One fall afternoon in 2010, Nikki Shelton’s 17-year-old son broke the cultural gag order on the foreclosure crisis in a moment of unintentional organizing. Their neighbor, Marcella Robinson, was visibly pregnant and gardening in her front lawn, and Shelton’s son stopped to express his surprise at a pregnant woman doing manual labor. Robinson explained that it was soothing and that she was feeling pressure from being under constant threat from Bank of America and its subsidiary, Countrywide Financial. Shelton’s son told her that his mother, who lived only a few doors down, was going through the same thing. After making that connection, Robinson and Shelton started knocking on doors and learned that many of their neighbors were struggling not only with Countrywide’s adjustable-rate mortgages — a loan so dangerous that Countrywide executives revealed it to their staff only in a meeting in an underground bunker — but also outright fraud.

By the following May, Shelton and Robinson had assembled a group of more than 50 homeowners, Mortgage Fraud North Carolina, and held their first meeting in Shelton’s backyard. They had to meet outside because she and her family had been evicted from the home that Easter Sunday. A year later, the group would break the locks and reoccupy the house.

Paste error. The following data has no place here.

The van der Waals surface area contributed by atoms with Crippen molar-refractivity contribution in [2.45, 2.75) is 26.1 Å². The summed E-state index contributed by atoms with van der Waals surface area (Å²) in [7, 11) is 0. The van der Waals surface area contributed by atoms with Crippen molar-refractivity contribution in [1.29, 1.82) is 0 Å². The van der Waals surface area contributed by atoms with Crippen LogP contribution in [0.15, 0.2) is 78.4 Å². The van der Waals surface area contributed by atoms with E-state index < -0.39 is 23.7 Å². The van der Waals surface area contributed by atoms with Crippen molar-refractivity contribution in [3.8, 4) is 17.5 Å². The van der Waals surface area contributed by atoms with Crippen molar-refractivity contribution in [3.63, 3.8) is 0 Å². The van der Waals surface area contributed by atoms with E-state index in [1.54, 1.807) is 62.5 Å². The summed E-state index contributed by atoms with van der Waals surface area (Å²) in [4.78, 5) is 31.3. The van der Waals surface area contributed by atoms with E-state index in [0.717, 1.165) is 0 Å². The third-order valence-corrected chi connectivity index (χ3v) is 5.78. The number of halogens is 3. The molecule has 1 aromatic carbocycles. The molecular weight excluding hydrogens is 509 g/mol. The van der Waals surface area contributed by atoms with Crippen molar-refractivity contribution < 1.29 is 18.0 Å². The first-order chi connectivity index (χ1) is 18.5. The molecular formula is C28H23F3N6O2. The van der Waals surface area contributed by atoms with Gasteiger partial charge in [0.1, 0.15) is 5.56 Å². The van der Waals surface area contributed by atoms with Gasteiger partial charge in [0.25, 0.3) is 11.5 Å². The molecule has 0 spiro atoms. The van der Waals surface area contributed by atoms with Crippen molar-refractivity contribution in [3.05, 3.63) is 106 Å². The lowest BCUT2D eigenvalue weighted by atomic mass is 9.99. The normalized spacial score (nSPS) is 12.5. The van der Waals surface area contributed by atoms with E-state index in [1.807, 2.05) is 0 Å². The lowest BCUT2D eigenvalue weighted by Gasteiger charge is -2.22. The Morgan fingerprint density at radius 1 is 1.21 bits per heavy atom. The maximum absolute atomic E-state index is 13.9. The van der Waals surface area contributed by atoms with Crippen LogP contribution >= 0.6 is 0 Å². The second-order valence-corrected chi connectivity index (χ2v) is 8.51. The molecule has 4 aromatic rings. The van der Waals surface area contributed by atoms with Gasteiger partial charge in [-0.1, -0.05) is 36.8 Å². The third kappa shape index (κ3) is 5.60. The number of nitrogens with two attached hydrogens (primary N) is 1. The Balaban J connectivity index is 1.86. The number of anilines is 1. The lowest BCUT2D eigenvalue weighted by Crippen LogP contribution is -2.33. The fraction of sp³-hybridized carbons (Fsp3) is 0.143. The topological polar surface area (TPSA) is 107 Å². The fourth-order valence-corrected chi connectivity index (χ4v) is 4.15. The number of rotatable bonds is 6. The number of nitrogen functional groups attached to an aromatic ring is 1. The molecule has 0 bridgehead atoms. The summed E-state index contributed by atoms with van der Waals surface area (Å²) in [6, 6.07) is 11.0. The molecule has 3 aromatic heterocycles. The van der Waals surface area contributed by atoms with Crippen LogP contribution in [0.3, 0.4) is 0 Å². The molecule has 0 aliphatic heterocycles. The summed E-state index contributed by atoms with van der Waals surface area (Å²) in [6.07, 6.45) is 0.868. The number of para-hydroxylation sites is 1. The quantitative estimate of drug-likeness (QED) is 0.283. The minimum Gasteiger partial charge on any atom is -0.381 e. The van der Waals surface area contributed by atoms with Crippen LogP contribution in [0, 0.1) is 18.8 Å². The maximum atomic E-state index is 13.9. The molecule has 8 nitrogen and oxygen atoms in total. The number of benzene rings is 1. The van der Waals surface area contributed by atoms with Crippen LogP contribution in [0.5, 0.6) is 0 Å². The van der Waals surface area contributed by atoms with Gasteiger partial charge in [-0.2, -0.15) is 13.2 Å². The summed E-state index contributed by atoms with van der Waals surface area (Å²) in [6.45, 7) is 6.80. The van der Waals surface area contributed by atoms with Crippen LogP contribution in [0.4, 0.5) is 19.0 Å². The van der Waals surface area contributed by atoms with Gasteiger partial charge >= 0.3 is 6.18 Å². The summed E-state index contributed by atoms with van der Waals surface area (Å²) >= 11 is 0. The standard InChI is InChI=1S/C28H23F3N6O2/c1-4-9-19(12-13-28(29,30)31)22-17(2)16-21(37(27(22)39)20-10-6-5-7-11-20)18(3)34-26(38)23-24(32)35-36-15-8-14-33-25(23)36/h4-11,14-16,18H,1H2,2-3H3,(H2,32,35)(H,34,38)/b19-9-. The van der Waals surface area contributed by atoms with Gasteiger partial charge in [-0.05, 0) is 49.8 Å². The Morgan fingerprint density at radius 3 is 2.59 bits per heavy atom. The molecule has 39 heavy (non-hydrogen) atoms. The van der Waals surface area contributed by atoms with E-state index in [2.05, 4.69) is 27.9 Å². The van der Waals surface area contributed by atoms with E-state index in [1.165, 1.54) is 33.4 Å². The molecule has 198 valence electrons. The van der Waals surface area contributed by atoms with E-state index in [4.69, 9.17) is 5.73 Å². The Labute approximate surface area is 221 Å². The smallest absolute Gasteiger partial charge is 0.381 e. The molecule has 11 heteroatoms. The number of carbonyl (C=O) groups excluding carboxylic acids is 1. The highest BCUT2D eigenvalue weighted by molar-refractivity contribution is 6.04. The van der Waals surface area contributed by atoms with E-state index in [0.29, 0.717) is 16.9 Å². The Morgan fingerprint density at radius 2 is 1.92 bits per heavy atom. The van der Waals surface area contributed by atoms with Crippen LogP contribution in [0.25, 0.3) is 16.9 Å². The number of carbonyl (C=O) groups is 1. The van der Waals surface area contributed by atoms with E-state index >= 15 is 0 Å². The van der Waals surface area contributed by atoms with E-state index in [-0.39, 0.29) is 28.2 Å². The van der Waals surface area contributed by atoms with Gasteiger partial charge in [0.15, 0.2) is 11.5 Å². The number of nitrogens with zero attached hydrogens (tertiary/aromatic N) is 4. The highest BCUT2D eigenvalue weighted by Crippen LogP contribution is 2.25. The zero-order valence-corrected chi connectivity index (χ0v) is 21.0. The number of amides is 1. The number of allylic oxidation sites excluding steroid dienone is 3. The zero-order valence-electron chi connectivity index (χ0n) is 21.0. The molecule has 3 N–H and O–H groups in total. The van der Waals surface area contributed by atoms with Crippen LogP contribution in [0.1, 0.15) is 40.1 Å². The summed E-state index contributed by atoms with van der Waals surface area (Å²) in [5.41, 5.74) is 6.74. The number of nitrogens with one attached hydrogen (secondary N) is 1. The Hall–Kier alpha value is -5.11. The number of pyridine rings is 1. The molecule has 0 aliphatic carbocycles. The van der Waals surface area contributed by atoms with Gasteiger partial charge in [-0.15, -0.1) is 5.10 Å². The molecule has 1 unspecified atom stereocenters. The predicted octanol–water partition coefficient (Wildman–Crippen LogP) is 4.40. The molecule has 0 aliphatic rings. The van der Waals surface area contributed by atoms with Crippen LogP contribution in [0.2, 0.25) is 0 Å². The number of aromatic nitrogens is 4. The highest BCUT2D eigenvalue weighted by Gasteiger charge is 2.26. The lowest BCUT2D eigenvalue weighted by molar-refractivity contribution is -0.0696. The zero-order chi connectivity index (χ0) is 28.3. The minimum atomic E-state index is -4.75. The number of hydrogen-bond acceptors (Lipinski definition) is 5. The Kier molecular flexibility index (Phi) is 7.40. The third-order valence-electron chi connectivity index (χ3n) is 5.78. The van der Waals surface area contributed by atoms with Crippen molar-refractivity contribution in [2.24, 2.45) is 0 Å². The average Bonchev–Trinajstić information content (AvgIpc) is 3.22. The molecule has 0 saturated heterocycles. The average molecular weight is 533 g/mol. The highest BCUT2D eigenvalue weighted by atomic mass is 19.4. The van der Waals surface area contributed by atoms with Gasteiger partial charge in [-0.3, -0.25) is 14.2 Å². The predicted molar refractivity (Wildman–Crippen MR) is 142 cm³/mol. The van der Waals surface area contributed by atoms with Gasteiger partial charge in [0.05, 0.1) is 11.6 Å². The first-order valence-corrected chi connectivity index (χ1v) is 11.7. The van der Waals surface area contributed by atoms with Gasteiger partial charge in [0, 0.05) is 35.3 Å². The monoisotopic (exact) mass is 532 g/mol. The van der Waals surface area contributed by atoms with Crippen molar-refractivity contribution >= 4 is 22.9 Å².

Shelton believes that the fight over foreclosures will require radical reeducation to completely transform how people think about the mortgage crisis. She’s tired, for instance, of reporters asking her how many mortgage payments she missed. (The answer is only one, in April of 2008.) Reporters never ask questions, meanwhile, like whether the bank illegally foreclosed on her through robosigning (it did) or whether crooked local lawyers and court clerks are aiding and abetting its fraud (they are).

Shelton sees all foreclosures as “fictional orchestrations,” a performance of greed and illegality that requires what she calls collective “conservative ignorance” in order to continue. The banks, lawmakers and the media reinforce the shame and silence that perpetuates this ignorance through intimidation (like the bank contractors sneaking around Robinson’s home taking pictures), violence (like the SWAT team that removed Shelton from her house) and the blaming of victims (like debates about whether principal reduction is a “moral hazard” for homeowners when the $7.7 trillion federal bailout doesn’t appear to pose such problems for banks).